By Bernard Hare LEEDS – I’ve always liked the Beeston area of Leeds. I was brought up in neighbouring East End Park in the 60s. My first memories are of me and my mum travelling to Beeston early in the morning on the 61 bus. My auntie, who lived there, looked after me while mum went to work. My auntie had guard geese in the garden. I’ll always remember those aggressive, squabbling birds – but it never occurred to me to ask why they needed guard geese in Beeston when we didn’t need them in East End Park. Beeston was always kind of rough. I’m sitting at the Formica tables outside Cafe Mack’s trying to understand how outside perceptions of Beeston (typically, a “breeding ground for terrorists”) differs from the reality of living here. Mick Mac, the co-proprietor, seems to know everyone. “Hey up, Jimmy, have you had them whippets castrated yet? Manjit, where’s them flowers you were bringing round?” I wonder aloud: “And the terrorists?” “There’s a lot of rubbish written about Beeston,” Mac tells me. “People here really do work hard to try to get on.” One popular misconception is that Beeston is primarily an Asian area. Let me quote from an article by “undercover” reporter Ali Hussain published in the Times earlier this month. “Voices babbled in Urdu and Sylheti … Thick-bearded men in robes strolled the streets … This could almost be an Asian city, I thought, rather than Beeston, the suburb of Leeds where two of the July 7 bombers had lived.” True, thick-bearded men in robes do stroll the streets, but so do red-faced men with tattoos and no shirts, hoop-earringed chav girls, introverted Somalis and outgoing Poles. In fact, only 18% of the population of Beeston Hill and Holbeck are of Asian origin (according to the 2001 census). In Beeston, numerous communities live side by side. There are asylum seekers and refugees from all corners of the world, as well as many people of a mixed-race or mixed-heritage background, but the largest part of the population remains the white working class. Disaffected youth, limited opportunities, a sense of social exclusion, maybe even a feeling of betrayal is common across all ethnic groups in Beeston, because Beeston is a poor area on the wrong side of the tracks. Some disaffected Asian youths turn to their Muslim heritage in search of identity. Some disaffected white kids express their lack of identity through self-destructive behaviour and crime. In the late 80s, I worked at the YMCA youth centre on Beeston Hill. We did some innovative anti-racist work with local kids. It closed, along with most of the other local youth provision, in 1990 after a round of Tory cuts. Looking back, it seems a short-sighted social policy. Walking around, I find it hard to get people to talk. The community has closed ranks. Everyone is media-weary and media-wary. “The media flooded into the area after the London bombings and many people felt they were misrepresented,” says Ed Carlisle, as we sit in his terrace-end garden in the heart of the “terrorist breeding ground”. The terrorist threat seems far away. “This street is great,” he says. “There are eight or nine different ethnic groups, including refugees, migrant workers, local working class and even me from down south. People just hang out, swap gardening tips and share ice pops or the odd beer.” Carlisle works for Together For Peace, which makes partnerships to foster understanding between people from different backgrounds. Hamara, Asha, and dozens of other community groups are doing great work in the area, he says, and the festival mela this year was a big success. Thousands came from all backgrounds without a hint of trouble. “Something good might come of this yet. Hopefully, 7/7 should have shaken us all out of our complacency – in Leeds and everywhere. Certainly in Beeston, a lot of people are living and working all the harder to make this place a better and more deeply peaceful place to live.” I like Carlisle’s style and I give him my every support, but somewhere in the back of my mind I can’t help thinking about those guard geese. Bernard Hare is a writer based in Leeds. His memoir Urban Grimshaw and the Shed Crew is published by Sceptre. This is the first in a series of occasional columns.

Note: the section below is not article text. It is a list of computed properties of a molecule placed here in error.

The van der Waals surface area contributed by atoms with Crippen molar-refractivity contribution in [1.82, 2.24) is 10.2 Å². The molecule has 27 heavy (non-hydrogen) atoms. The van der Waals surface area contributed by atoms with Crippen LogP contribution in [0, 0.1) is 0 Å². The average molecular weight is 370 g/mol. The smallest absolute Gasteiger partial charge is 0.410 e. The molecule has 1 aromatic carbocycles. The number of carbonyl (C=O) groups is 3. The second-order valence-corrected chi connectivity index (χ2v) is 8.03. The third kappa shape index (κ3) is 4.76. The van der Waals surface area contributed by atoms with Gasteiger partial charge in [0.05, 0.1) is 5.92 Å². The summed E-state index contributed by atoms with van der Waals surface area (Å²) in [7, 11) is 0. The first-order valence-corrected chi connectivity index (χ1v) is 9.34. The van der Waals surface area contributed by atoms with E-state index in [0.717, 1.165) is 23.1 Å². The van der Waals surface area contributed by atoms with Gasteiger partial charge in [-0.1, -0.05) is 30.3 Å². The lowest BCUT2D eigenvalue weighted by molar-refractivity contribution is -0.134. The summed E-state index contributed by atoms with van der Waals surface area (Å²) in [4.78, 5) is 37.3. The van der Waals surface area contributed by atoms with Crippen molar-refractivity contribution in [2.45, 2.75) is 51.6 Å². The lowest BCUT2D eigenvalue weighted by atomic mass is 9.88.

The Dutch immigration minister says she will look into the legality of banning the burqa, the robes worn by some Muslim women to cover their bodies. Rita Verdonk made the pledge after a majority in parliament said it would support such a ban. The proposal was put forward by independent politician Geert Wilders. “That women should walk the streets in a totally unrecognisable manner is an insult to everyone who believes in equal rights,” he said. “This law is a comfort to moderate Muslims and will contribute to integration in the Netherlands,” he added in a statement. His proposal is supported by two of the parties in the governing centre-right coalition, as well as the opposition right-wing party founded by the late Pim Fortuyn. Mrs Verdonk did not say when she might complete her investigation. If the Netherlands does decide to ban the burqa, it will be the first European country to do so.